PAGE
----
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August 22, 2017

Henrik Stenson

Old Westbury, New York

CHRIS REIMER: Our most recent PGA TOUR winner, Henrik Stenson.

HENRIK STENSON: Say that once more.

CHRIS REIMER: Our most recent PGA TOUR winner, Henrik Stenson.

HENRIK STENSON: Sounds good.

CHRIS REIMER: All victories are good, but this moves you into the top 30 as we start in the FedExCup Playoffs. Maybe some comments about peaking now as we reach this important stretch of golf.

HENRIK STENSON: Yeah, as we know golf is a funny game. You never know when a win is going to come knocking on your door. I've played some fairly solid golf in the previous month. I was 11th at The Open and 17th at Bridgestone and 13th at Quail Hollow. It was some good stuff in there but not enough good stuff obviously to challenge for any of those titles.

And then last week, I just hit it a little bit better, approach shots were really good and my putting was excellent. I think I was third in putting overall.

Yeah, it all came together at a perfect time. Get that win, momentum and confidence heading into the Playoffs, and you know, we'll see if we can make a run at this, as well. I wouldn't say I played 100 percent in every area last week but obviously mentally and putting and approach game was excellent, and it was good enough to get to 22-under.

So I'm excited about the next couple of weeks.

Q. What is it about that winning mode that you understand that you're in? Is it a tunnel vision thing? Is it just you see the shot before you hit it?
HENRIK STENSON: I think certain things become clearer. When you're under pressure and you know you need to perform, it becomes even clearer what you need to do. Still, you've got to stick to your routines and do all the kind of groundwork as you do before every shot, and working with my caddie -- but I think that extra bit of pressure, adrenaline, it just makes you focus that tiny bit harder.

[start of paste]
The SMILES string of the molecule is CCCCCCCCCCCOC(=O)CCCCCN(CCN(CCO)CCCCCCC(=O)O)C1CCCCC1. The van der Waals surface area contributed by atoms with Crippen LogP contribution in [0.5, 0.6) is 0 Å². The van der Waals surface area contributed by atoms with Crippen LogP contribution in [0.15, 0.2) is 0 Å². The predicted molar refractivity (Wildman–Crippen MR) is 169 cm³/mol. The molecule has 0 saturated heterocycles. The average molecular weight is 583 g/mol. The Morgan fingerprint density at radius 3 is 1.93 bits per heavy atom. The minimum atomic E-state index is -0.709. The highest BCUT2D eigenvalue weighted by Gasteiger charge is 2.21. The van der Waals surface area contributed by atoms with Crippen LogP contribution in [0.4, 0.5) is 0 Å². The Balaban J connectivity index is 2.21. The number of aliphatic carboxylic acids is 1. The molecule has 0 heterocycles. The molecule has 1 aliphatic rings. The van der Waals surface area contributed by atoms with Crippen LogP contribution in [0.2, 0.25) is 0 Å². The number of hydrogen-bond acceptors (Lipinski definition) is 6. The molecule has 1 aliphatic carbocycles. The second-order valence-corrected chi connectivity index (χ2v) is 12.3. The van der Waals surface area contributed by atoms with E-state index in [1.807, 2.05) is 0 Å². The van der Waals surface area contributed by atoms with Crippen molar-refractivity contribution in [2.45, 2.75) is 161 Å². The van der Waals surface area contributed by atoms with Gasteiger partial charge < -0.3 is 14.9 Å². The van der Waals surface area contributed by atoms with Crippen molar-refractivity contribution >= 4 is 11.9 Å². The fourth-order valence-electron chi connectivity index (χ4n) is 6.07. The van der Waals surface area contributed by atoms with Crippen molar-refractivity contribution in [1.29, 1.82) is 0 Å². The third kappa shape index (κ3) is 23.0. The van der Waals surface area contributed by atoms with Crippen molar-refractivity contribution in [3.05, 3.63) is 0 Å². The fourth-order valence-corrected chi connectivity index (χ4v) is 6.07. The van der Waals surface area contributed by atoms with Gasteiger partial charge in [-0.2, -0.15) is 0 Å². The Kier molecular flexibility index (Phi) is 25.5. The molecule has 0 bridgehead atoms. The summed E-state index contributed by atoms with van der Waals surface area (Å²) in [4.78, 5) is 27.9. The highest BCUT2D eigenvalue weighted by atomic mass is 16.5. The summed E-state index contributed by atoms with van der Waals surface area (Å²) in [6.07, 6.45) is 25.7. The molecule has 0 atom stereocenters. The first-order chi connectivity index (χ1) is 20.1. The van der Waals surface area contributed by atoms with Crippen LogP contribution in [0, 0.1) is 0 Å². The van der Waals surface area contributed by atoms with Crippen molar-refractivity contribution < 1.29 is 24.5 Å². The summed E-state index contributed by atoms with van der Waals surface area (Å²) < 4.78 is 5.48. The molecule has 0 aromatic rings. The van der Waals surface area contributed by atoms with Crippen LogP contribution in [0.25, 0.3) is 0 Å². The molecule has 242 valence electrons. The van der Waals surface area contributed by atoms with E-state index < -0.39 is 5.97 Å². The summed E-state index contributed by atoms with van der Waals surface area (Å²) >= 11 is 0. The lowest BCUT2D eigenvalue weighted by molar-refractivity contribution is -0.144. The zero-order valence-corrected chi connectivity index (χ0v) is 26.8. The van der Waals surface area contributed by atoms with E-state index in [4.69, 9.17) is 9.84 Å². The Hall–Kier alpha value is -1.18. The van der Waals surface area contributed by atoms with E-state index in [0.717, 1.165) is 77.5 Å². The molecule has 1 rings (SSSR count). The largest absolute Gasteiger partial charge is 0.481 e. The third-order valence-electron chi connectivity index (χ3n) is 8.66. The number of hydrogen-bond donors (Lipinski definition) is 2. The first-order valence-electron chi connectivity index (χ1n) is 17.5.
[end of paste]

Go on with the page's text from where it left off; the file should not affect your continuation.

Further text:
You've got to enjoy being there, as well. Trying to hit the shots when they matter the most, and I've been able to do that over my career quite a few times. Yeah, very happy to deliver both on Saturday, when I was kind of falling behind a little bit. I caught up on the last six or seven holes with a bunch of birdies to hold the 54-hole lead, and the same on Sunday. I saw after nine holes, I think we were four or five players tied for the lead pretty much or there about. It was going to take a bunch of birdies coming home to win it, and yeah, just going for my shots, going for my putts. It was my day. I was in a good frame of mind, and I made them obviously.

Q. You've probably been asked this 10,000 times, but how much did that Open victory mean to you, and how much does it still mean to you at this point?
HENRIK STENSON: It means an incredible much. It was a career -- a career dream, a career goal to win a major and to win The Open Championship. It was one of the first golf tournaments that I ever watched as a kid back home in Sweden back in the day, and I've seen all my childhood heros and the best players in the world hoist that trophy. And then to one day stand there yourself and being announced as the champion golfer of the year was truly special.

I've had a great career, even before winning The Open and winning the FedExCup. I think I've had a great career, and those things are making it even better. Yeah, it's kind of interesting. I feel like I'm certainly into the back nine of my career, into the second half, and see what we can try and do here. I'm certainly eager and hungry to challenge for a few more major titles before I'm done.

Q. How does your preparation differ and what do you try to accomplish on a week when you're playing a new venue like this course?